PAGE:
They were ideal players to latch onto. With them, there was never fretting over whether they were 82-game or 16-game players, because they were good for all 98. The playoff viability was nice, in fact essential to the Raptors winning a ring. But to focus only on their worthiness of crunch time post-season minutes is to entirely miss the point about them both. Being meaningfully good in the name of winning big important games is crucial for two months of the year; being an entertaining delight to root for matters for three times as long. Some dudes provide the very best of both. Ibaka and Gasol were some dudes.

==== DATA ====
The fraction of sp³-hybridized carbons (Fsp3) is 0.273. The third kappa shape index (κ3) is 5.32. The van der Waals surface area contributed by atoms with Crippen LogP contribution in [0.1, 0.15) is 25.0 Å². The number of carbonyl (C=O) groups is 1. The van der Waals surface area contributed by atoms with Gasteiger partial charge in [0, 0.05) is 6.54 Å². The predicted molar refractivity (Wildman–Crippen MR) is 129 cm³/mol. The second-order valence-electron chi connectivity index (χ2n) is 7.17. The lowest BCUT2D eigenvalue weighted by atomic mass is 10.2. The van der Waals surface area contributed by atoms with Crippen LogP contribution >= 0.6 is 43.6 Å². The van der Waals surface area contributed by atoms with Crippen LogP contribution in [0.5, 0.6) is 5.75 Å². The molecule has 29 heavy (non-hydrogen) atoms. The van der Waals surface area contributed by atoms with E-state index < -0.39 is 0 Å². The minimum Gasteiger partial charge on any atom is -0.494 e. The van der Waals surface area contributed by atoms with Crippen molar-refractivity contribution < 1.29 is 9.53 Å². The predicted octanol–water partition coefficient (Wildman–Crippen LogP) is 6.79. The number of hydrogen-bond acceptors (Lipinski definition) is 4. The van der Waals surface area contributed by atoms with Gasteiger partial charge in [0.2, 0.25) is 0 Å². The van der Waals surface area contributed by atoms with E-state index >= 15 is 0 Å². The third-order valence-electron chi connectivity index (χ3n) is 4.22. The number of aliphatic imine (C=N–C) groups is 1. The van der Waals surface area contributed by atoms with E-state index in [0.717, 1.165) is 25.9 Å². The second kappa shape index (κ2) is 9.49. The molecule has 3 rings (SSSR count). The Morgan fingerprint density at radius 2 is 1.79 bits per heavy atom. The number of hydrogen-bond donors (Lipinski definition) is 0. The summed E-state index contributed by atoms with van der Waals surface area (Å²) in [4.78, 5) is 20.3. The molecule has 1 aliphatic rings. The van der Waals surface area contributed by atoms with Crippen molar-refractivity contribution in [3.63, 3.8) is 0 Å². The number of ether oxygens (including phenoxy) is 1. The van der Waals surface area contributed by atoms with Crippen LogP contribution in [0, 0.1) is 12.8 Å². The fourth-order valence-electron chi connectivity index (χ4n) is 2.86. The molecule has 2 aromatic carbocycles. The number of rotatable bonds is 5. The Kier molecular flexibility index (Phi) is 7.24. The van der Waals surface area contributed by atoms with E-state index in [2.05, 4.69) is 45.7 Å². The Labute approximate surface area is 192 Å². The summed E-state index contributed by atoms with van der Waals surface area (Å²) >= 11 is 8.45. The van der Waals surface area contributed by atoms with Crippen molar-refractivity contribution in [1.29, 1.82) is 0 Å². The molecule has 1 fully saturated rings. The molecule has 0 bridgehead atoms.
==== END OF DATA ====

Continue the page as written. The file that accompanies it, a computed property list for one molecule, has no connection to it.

In losing Gasol, the Raptors lose the connective tissue that tied together what was a disjointed roster with championship potential. They lose a thrilling passing big, who changed the way a lot of Raps fans — myself very much included — enjoy basketball. Watching the team play without a 7-foot savant darting guard level passes around is gonna shock the system. Baynes and Len will be fine, sure, but in the brutish way that most normie centres are. Screen, dive, dunk, drop back and guard the rim, knock some fellas around — that’s all well and good, but it ain’t Gasol. Baynes even seems like the type of guy who will quickly earn fan favourite status, but he’s not a master gardener, or a part-time open-ocean rescuer, or the only player on Earth for whom a scoreless effort can look cooler than a 20-point night. There’s also no goddamn way Baynes can hold his rosé on a hot day like Gasol.